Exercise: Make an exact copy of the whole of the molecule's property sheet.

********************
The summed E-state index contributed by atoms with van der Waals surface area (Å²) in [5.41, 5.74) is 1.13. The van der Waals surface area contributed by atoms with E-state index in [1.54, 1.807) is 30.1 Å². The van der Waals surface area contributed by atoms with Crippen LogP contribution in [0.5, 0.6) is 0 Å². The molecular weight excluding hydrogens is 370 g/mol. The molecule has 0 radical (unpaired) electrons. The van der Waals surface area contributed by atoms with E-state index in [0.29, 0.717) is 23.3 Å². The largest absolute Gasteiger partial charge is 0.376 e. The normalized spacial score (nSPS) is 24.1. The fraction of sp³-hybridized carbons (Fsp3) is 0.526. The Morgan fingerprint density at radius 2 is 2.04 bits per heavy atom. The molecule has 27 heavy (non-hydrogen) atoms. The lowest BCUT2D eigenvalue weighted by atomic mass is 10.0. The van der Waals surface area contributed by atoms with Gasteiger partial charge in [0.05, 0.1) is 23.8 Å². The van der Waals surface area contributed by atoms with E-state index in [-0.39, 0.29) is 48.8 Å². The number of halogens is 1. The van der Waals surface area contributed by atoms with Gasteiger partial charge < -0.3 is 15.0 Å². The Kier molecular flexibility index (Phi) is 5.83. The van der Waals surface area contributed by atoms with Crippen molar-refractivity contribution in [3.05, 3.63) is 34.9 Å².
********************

The summed E-state index contributed by atoms with van der Waals surface area (Å²) in [5.41, 5.74) is 1.13. The van der Waals surface area contributed by atoms with E-state index in [1.54, 1.807) is 30.1 Å². The van der Waals surface area contributed by atoms with Crippen LogP contribution in [0.5, 0.6) is 0 Å². The molecular weight excluding hydrogens is 370 g/mol. The molecule has 0 radical (unpaired) electrons. The van der Waals surface area contributed by atoms with E-state index in [0.29, 0.717) is 23.3 Å². The largest absolute Gasteiger partial charge is 0.376 e. The normalized spacial score (nSPS) is 24.1. The fraction of sp³-hybridized carbons (Fsp3) is 0.526. The Morgan fingerprint density at radius 2 is 2.04 bits per heavy atom. The molecule has 27 heavy (non-hydrogen) atoms. The lowest BCUT2D eigenvalue weighted by atomic mass is 10.0. The van der Waals surface area contributed by atoms with Gasteiger partial charge in [0.05, 0.1) is 23.8 Å². The van der Waals surface area contributed by atoms with E-state index in [-0.39, 0.29) is 48.8 Å². The number of halogens is 1. The van der Waals surface area contributed by atoms with Gasteiger partial charge < -0.3 is 15.0 Å². The Kier molecular flexibility index (Phi) is 5.83. The van der Waals surface area contributed by atoms with Crippen molar-refractivity contribution in [3.05, 3.63) is 34.9 Å².